Tag Archives food safety

The U.K. National Audit Office has released a report that "examines the effectiveness of the current regulatory arrangements to ensure that food is safe to eat and is what it says it is." The report found that spending on maintaining food safety systems in the country has declined, and some local authorities "are failing to meet statutory objectives to conduct interventions." The agency also purportedly found that the "regulatory system lacks the full range of enforcement powers to ensure businesses supply safe food."

The U.S. Food and Drug Administration (FDA) has released a report detailing its investigation into a 2018 outbreak of E. coli in romaine lettuce. The report describes the FDA traceback team's investigation into farms with potential links to the outbreak that culminated in a December product recall. "The FDA continues to recommend that leafy green growers, buyer/shippers and retailers be able to trace product back to the specific source in real time and make information about the source, such as harvest date and standardized growing regions, readily available for consumers on either packaging or point of sale signs, or by other means," FDA Commissioner Scott Gottlieb said in a press release. "We’re pleased to see many companies in the leafy green industry take voluntary steps to quickly respond to our previous recommendations. We believe this is the best approach to be able to inform consumers should there be any future…

Public Interest Research Group (PIRG) has published a report on food safety in the United States. The report finds an increase in food recalls since 2013 but acknowledges that systemic advances in food-safety issue detection may partly account for that increase. The authors make a number of policy recommendations, including (i) requiring food-production plants to address the most common pathogens in their safety plans; (ii) establishing "clear enforcement consequences for recurring violations of food safety protections or plans"; (iii) declaring antibiotic-resistant strains of Salmonella as "an adulterant in meat and poultry"; (iv) improving food traceability; (v) granting the U.S. Department of Agriculture "mandatory recall authority for contaminated food"; and (vi) penalizing companies that "continue to sell products after a recall."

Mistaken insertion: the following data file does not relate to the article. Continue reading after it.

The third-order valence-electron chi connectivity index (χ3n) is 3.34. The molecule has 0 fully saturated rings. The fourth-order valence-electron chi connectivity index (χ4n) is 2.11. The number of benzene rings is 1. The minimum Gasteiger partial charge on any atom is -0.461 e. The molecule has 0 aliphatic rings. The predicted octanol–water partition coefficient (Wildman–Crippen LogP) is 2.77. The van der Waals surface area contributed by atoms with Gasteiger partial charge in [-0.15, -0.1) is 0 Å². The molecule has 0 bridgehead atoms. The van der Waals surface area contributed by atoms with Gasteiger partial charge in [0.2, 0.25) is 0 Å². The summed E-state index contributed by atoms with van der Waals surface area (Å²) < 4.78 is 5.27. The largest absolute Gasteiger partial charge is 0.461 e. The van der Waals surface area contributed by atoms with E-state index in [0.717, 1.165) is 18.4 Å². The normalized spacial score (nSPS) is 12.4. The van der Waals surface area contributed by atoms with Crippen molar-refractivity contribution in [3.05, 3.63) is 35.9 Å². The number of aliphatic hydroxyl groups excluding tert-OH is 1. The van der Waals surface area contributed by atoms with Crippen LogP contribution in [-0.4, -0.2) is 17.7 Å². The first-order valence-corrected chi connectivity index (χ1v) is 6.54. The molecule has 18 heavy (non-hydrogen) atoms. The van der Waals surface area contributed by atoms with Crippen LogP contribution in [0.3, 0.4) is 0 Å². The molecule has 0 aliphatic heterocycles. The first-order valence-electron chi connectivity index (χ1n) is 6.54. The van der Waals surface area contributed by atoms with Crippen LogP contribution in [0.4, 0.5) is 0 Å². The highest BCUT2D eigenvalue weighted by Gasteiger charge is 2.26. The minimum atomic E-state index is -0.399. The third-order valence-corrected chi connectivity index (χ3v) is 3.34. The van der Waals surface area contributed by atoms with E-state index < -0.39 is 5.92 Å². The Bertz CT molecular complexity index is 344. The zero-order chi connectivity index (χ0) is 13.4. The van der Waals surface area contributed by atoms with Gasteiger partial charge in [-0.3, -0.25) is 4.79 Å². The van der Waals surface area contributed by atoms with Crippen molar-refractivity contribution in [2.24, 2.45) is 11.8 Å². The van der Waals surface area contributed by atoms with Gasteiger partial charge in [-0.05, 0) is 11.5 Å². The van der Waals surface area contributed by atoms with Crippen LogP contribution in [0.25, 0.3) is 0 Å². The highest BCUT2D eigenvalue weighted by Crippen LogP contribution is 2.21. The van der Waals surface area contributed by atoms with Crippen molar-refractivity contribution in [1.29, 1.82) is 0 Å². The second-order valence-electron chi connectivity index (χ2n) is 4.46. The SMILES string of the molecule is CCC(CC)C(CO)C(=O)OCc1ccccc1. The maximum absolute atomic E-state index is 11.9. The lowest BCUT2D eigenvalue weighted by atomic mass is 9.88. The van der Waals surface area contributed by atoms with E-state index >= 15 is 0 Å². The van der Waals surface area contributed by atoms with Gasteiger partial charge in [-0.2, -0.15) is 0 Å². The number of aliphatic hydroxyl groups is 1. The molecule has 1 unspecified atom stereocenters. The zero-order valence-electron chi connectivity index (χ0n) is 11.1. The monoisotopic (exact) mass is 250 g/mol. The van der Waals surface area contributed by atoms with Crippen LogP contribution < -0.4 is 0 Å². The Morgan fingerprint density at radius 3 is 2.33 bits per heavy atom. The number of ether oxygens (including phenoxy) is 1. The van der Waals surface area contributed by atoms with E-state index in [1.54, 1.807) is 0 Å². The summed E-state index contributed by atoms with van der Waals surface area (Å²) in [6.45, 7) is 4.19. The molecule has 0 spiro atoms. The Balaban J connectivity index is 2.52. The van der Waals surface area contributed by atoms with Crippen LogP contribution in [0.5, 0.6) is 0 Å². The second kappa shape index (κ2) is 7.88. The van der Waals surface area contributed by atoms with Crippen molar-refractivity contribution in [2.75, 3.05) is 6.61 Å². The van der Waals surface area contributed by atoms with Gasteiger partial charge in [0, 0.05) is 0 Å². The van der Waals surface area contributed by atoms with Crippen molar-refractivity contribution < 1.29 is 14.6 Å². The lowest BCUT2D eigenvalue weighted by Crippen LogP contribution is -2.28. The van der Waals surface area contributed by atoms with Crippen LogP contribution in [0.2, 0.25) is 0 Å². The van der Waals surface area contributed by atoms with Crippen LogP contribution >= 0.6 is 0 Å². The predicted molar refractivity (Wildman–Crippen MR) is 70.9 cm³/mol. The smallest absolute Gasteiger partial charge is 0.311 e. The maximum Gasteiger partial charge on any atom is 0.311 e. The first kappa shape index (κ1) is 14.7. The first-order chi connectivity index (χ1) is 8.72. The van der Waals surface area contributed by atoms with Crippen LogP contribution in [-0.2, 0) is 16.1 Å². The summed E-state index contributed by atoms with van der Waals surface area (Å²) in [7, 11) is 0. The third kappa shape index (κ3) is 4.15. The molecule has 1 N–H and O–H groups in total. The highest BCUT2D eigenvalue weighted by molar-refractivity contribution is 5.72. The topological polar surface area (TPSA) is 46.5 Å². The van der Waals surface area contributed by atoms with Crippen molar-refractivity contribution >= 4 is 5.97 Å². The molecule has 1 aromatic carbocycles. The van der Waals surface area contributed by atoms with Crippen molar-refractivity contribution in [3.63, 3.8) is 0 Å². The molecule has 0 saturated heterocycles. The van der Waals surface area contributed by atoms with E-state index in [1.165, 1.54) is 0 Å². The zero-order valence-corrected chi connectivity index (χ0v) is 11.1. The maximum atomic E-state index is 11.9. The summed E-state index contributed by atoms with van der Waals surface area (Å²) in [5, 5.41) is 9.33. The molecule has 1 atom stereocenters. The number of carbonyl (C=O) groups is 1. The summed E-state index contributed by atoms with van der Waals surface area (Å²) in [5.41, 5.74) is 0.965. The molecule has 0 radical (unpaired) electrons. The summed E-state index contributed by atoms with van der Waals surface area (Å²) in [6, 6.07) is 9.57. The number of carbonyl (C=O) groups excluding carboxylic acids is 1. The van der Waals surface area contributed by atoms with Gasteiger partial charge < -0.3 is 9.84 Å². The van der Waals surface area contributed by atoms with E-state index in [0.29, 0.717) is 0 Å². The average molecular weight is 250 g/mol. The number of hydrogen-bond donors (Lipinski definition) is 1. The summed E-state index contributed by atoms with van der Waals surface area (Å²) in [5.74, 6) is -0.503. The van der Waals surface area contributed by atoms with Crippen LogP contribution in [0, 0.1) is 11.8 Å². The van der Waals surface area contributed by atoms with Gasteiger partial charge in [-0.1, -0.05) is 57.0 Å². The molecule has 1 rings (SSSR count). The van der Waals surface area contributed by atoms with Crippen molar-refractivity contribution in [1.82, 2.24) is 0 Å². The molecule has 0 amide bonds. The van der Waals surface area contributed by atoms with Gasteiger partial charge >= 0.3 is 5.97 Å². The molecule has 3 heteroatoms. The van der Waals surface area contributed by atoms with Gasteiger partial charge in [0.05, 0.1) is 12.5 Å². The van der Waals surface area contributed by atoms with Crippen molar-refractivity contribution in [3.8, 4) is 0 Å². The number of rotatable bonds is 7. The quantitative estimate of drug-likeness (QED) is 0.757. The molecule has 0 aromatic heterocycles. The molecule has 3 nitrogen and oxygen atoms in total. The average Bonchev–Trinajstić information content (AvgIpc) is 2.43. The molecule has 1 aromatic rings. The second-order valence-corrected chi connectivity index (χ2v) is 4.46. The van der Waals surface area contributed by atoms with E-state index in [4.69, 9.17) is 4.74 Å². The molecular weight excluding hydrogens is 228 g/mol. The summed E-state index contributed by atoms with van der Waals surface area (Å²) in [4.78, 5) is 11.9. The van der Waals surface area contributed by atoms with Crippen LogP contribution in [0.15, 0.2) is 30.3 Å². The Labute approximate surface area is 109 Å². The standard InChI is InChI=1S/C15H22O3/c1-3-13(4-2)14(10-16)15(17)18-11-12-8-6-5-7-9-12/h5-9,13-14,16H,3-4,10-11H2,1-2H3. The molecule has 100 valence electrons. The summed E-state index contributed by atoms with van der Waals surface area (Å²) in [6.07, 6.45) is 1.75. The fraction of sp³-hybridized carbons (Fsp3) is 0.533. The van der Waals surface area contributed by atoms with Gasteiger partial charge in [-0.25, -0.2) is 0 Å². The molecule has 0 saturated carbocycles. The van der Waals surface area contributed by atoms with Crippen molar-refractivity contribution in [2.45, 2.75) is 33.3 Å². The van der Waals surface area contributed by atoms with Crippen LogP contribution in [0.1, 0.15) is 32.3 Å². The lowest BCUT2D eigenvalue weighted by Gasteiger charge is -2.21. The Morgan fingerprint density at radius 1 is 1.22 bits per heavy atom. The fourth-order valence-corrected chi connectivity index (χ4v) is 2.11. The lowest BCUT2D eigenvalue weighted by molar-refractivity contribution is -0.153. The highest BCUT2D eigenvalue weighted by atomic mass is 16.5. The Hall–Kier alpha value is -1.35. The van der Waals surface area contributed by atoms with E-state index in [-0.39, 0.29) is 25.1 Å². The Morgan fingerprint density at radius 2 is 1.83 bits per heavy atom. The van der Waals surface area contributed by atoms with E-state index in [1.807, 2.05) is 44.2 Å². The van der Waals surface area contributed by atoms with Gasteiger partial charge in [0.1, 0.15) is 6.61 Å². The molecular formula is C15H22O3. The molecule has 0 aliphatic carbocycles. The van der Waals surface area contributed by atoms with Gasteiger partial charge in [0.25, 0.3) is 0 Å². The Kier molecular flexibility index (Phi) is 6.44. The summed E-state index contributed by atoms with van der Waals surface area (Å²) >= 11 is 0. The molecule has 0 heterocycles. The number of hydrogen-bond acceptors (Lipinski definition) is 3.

The Safe Food for Canadians Regulations (SFCR), which consolidates 14 Canadian food safety laws into one set of rules, went into effect January 15, 2019. The final rules were published in June 2018 and aim to "provide clear and consistent rules for food commodities so consumers can be confident that food on grocery shelves is safer to eat, whether it is produced in Canada or abroad." The rules align with many U.S. rules to streamline importing and exporting of food products between the countries. In addition, Health Canada has proposed rules for the sale of cannabis, including the proposed creation of "edible cannabis," "cannabis extracts" and "cannabis topicals" classes of products. The agency also proposed "new regulatory controls to address the public health and public safety risks associated with these new classes of cannabis, including their appeal to youth and the risks of accidental consumption, overconsumption, and foodborne illness, among other…

The European Commission has proposed changes to directives governing food safety, marketing and distribution. According to an EU news release, the proposal would update the General Food Law, "which dates back from 2002 and thus needs an update," and "will give citizens greater access to information submitted to the European Food Safety Authority [(EFSA)] on approvals concerning the agri-food chain." The EU proposes to create a registry of commissioned studies available to the public and predicts that Member States will be more involved in EFSA's governance structure and scientific panels. The proposal also reportedly targets "dual foods," or foods marketed across the continent but produced and sold with ingredients of reduced quality in some areas. Additional details on the New Deal for Consumers, including proposed rules on collective redress, appear in Shook's Product Liability Bulletin.